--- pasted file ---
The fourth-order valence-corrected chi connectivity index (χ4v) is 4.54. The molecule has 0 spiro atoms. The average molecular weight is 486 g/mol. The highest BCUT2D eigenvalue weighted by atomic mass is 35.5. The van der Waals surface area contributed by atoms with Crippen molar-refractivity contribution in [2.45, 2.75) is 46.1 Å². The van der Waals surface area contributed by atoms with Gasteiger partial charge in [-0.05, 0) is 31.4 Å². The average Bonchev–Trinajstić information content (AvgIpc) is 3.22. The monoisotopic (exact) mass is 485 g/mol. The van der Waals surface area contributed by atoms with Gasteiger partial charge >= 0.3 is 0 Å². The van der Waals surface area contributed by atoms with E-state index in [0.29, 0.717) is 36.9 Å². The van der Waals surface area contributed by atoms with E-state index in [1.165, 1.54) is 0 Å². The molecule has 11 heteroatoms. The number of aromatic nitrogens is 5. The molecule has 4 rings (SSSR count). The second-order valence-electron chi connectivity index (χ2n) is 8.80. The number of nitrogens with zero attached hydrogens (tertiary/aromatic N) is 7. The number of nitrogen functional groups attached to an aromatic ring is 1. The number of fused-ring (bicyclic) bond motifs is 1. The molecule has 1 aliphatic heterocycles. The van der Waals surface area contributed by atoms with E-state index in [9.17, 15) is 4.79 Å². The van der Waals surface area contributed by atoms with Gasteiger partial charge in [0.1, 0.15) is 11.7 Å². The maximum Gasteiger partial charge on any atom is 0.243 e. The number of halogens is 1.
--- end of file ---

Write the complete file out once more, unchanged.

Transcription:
The fourth-order valence-corrected chi connectivity index (χ4v) is 4.54. The molecule has 0 spiro atoms. The average molecular weight is 486 g/mol. The highest BCUT2D eigenvalue weighted by atomic mass is 35.5. The van der Waals surface area contributed by atoms with Crippen molar-refractivity contribution in [2.45, 2.75) is 46.1 Å². The van der Waals surface area contributed by atoms with Gasteiger partial charge in [-0.05, 0) is 31.4 Å². The average Bonchev–Trinajstić information content (AvgIpc) is 3.22. The monoisotopic (exact) mass is 485 g/mol. The van der Waals surface area contributed by atoms with Gasteiger partial charge >= 0.3 is 0 Å². The van der Waals surface area contributed by atoms with E-state index in [0.29, 0.717) is 36.9 Å². The van der Waals surface area contributed by atoms with E-state index in [1.165, 1.54) is 0 Å². The molecule has 11 heteroatoms. The number of aromatic nitrogens is 5. The molecule has 4 rings (SSSR count). The second-order valence-electron chi connectivity index (χ2n) is 8.80. The number of nitrogens with zero attached hydrogens (tertiary/aromatic N) is 7. The number of nitrogen functional groups attached to an aromatic ring is 1. The number of fused-ring (bicyclic) bond motifs is 1. The molecule has 1 aliphatic heterocycles. The van der Waals surface area contributed by atoms with E-state index in [9.17, 15) is 4.79 Å². The van der Waals surface area contributed by atoms with Gasteiger partial charge in [0.1, 0.15) is 11.7 Å². The maximum Gasteiger partial charge on any atom is 0.243 e. The number of halogens is 1.